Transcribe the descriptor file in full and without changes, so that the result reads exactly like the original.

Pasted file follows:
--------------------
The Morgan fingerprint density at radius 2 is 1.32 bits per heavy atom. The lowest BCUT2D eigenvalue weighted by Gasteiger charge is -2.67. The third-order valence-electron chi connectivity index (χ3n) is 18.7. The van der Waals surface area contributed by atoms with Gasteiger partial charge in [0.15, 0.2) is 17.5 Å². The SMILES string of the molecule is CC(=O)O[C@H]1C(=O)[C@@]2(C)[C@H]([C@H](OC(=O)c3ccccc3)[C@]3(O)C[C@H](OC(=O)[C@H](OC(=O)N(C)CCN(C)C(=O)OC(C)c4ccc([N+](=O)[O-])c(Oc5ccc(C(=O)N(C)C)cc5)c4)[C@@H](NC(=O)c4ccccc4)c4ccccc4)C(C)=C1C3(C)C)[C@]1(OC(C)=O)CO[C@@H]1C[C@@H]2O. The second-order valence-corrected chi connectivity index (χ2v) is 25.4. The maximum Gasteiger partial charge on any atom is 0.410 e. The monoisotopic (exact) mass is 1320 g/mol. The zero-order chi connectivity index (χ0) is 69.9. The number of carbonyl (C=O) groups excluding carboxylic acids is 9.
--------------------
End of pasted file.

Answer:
The Morgan fingerprint density at radius 2 is 1.32 bits per heavy atom. The lowest BCUT2D eigenvalue weighted by Gasteiger charge is -2.67. The third-order valence-electron chi connectivity index (χ3n) is 18.7. The van der Waals surface area contributed by atoms with Gasteiger partial charge in [0.15, 0.2) is 17.5 Å². The SMILES string of the molecule is CC(=O)O[C@H]1C(=O)[C@@]2(C)[C@H]([C@H](OC(=O)c3ccccc3)[C@]3(O)C[C@H](OC(=O)[C@H](OC(=O)N(C)CCN(C)C(=O)OC(C)c4ccc([N+](=O)[O-])c(Oc5ccc(C(=O)N(C)C)cc5)c4)[C@@H](NC(=O)c4ccccc4)c4ccccc4)C(C)=C1C3(C)C)[C@]1(OC(C)=O)CO[C@@H]1C[C@@H]2O. The second-order valence-corrected chi connectivity index (χ2v) is 25.4. The maximum Gasteiger partial charge on any atom is 0.410 e. The monoisotopic (exact) mass is 1320 g/mol. The zero-order chi connectivity index (χ0) is 69.9. The number of carbonyl (C=O) groups excluding carboxylic acids is 9.